When Temple began offering the Bachelor of Science in Nursing (BSN) degree 50 years ago, it was at a time when the function of nurses differed from their current multifaceted role as “the glue that holds a patient’s healthcare journey together,” according to the American Nurses Association.
Around the world, approximately 7,000 children are diagnosed with multiple sclerosis, or MS, a central nervous system disorder that affects communication, coordination, muscle strength, and other ability.
There also exists a similar condition that largely mimics MS: Monophasic acquired demyelinating syndrome (mono-ADS). Like MS, it affects the central nervous system through demyelination, in which the protective covers around nerve cells are damaged. However, Mono-ADS differs from MS in one key way: it doesn’t present again after the initial attack, from which children typically recover.
When her son was diagnosed with a brain tumor in 1991, Joanne Stanton began building a knowledge base about pediatric cancer. In particular, she became curious about how environmental factors impact children’s health.
Now, more than 25 years later, the college of public health alumna has published a book on the topic.
This month, the College of Public Health Alumni Association (CPHAA) Board of Directors and Advisory Board held its inaugural meeting, where members began discussing ways to achieve the association’s goals of promoting the college and its alumni, encouraging fraternity among alumni through a variety of initiatives and events, establishing a professional mentoring and networking program, and connecting alumni to current students. More details will be shared in the future.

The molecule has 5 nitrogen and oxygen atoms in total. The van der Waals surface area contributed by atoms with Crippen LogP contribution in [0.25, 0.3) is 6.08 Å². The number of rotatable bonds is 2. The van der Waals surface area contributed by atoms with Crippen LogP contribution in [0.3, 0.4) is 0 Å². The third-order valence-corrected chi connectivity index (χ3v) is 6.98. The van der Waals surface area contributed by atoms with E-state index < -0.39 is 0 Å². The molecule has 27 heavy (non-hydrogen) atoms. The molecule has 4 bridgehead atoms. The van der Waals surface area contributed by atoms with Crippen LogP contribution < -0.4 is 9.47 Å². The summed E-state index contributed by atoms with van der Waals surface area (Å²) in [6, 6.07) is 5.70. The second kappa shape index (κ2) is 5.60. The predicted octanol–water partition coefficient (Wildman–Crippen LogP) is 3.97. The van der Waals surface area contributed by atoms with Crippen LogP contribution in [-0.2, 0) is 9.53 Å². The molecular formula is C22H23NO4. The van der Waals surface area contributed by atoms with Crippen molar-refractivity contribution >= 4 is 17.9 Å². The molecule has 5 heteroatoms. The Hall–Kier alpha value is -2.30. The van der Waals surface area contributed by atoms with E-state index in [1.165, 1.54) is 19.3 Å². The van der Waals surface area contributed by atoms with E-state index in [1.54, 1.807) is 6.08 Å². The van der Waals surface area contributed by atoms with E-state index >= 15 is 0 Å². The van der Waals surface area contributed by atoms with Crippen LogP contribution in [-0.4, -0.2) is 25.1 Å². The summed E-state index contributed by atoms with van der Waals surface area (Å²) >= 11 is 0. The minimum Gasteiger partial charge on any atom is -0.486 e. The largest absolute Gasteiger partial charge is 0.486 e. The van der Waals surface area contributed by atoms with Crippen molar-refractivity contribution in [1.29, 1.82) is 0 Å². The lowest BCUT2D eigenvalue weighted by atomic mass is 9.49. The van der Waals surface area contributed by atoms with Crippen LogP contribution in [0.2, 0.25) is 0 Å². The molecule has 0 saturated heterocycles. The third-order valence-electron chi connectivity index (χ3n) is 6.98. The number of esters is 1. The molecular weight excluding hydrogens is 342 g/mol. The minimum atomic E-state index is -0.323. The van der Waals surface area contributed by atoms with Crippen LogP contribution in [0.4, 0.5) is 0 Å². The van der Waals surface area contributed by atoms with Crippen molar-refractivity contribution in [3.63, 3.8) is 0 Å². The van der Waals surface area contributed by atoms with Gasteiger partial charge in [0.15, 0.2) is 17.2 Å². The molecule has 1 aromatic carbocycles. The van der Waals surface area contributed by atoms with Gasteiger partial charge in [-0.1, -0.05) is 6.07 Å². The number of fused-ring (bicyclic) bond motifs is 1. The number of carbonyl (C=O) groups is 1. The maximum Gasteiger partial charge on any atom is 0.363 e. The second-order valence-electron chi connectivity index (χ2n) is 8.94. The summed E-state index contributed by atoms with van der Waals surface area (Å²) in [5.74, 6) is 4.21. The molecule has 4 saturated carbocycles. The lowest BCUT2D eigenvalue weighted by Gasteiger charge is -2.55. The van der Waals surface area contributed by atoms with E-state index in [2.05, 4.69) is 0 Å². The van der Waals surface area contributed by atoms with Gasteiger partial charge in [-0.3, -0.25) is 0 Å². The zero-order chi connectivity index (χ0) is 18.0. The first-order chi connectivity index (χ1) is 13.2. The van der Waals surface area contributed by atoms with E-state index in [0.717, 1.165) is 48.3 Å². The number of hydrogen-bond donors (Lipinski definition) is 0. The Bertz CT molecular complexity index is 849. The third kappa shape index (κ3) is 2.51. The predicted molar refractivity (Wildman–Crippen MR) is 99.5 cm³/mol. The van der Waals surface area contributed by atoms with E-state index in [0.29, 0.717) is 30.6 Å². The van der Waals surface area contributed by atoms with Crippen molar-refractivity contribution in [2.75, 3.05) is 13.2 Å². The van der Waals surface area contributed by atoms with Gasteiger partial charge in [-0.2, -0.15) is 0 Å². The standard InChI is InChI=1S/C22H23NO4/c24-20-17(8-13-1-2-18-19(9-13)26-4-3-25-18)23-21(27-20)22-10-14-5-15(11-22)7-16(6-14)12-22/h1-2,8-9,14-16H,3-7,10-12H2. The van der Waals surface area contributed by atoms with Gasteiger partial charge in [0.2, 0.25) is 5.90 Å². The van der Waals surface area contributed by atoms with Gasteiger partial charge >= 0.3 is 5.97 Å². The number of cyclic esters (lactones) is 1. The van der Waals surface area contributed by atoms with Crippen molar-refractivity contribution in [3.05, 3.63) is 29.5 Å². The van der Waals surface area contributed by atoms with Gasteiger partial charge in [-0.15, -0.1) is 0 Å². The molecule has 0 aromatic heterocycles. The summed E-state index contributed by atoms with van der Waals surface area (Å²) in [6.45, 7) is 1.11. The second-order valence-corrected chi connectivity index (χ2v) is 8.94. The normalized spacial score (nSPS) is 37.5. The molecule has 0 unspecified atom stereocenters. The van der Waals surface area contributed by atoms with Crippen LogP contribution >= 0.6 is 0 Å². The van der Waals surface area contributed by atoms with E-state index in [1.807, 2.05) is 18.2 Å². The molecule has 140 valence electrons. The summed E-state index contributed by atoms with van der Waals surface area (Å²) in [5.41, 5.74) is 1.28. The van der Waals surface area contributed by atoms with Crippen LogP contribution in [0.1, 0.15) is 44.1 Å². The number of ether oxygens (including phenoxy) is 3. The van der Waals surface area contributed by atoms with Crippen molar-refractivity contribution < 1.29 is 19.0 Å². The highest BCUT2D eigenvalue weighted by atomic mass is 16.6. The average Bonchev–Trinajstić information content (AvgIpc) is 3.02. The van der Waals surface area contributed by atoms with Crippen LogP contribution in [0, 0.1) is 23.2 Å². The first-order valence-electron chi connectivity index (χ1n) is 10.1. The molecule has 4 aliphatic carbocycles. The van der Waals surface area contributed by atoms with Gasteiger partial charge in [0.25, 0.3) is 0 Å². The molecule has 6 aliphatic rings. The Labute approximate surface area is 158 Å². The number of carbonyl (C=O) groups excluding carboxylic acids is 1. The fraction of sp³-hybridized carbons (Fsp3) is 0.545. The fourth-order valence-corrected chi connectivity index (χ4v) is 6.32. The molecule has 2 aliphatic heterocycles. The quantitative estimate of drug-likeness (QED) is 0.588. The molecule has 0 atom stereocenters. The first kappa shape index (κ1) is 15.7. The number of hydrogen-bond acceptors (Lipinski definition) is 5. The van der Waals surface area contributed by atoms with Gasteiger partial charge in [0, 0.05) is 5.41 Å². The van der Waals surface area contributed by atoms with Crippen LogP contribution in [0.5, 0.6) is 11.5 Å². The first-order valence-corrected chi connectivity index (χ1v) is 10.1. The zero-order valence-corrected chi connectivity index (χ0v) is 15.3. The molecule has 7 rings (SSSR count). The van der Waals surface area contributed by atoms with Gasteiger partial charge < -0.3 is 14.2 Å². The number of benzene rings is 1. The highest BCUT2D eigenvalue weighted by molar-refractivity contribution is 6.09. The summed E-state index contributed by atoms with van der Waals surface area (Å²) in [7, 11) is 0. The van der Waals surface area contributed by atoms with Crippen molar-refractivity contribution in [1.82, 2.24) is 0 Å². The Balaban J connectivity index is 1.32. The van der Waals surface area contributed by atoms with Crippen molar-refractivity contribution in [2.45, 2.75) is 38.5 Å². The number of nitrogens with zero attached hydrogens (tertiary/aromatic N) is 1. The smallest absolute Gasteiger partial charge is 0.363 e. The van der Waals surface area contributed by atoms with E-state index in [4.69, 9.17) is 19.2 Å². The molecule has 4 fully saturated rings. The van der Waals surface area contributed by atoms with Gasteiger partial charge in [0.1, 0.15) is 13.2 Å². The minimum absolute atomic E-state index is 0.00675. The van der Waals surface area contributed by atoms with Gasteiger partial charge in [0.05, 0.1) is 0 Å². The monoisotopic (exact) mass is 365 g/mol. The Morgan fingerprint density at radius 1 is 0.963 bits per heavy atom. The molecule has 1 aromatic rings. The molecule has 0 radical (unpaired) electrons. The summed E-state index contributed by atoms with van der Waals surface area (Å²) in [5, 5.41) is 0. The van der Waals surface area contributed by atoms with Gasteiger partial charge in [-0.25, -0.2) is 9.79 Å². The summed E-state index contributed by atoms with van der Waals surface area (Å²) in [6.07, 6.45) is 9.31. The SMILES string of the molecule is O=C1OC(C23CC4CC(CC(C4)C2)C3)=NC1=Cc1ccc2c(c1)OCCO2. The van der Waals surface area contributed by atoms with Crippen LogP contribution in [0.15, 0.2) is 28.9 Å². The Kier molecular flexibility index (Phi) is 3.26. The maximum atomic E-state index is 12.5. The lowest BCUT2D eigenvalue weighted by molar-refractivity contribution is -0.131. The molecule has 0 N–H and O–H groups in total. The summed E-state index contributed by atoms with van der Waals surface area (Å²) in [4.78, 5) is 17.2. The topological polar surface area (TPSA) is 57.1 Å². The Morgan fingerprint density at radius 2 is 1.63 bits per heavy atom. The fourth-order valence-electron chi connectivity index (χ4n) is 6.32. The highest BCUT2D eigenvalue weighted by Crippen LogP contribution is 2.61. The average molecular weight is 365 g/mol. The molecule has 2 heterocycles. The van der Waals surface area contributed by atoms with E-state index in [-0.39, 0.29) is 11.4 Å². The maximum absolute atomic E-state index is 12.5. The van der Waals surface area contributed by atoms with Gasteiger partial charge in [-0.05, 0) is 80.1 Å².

College of Public Health faculty and students collaborate with Prevention Point Philadelphia on a range of research and clinical initiatives. The organization’s Temple roots run deep: both Executive Director Jose Benitez and Associate Executive Director Silvana Mazzella are alumni of the college’s School of Social Work.
The past year has challenged us like few others in recent memory. In the face of proliferating threats to our collective well-being—from the opioid and obesity epidemics to unprecedented natural disasters—many of the most innovative solutions are emerging from our institutions of public health research and education.
Our digital Year In Review magazine includes top stories from across the Temple University College of Public Health in the past year:
Dear College of Public Health Alumni,
This year has been one full of milestones for the College of Public Health, and I would like to share another piece of exciting news.
This alumni spotlight is part of our celebration of the Temple BSN program’s 50th anniversary. Read more stories here.
Sheila Dhand’s education at Temple University didn’t kick off her career in community health. Rather, it helped her realize professional goals she set years before entering the BSN program.
For as much as Aasit Nanavati learned as a student in the College of Public Health at Temple University, his experiences abroad were just as important as his formal education to the work he does in Philadelphia today.
It worked out that way according to a plan the alumni, who received his bachelor’s in Public Health in 2009 and master’s in Public Health in 2012, says he laid out for himself as an undergraduate student: “I knew I wanted to graduate, work abroad for five years and then use that experience to work in Philadelphia.”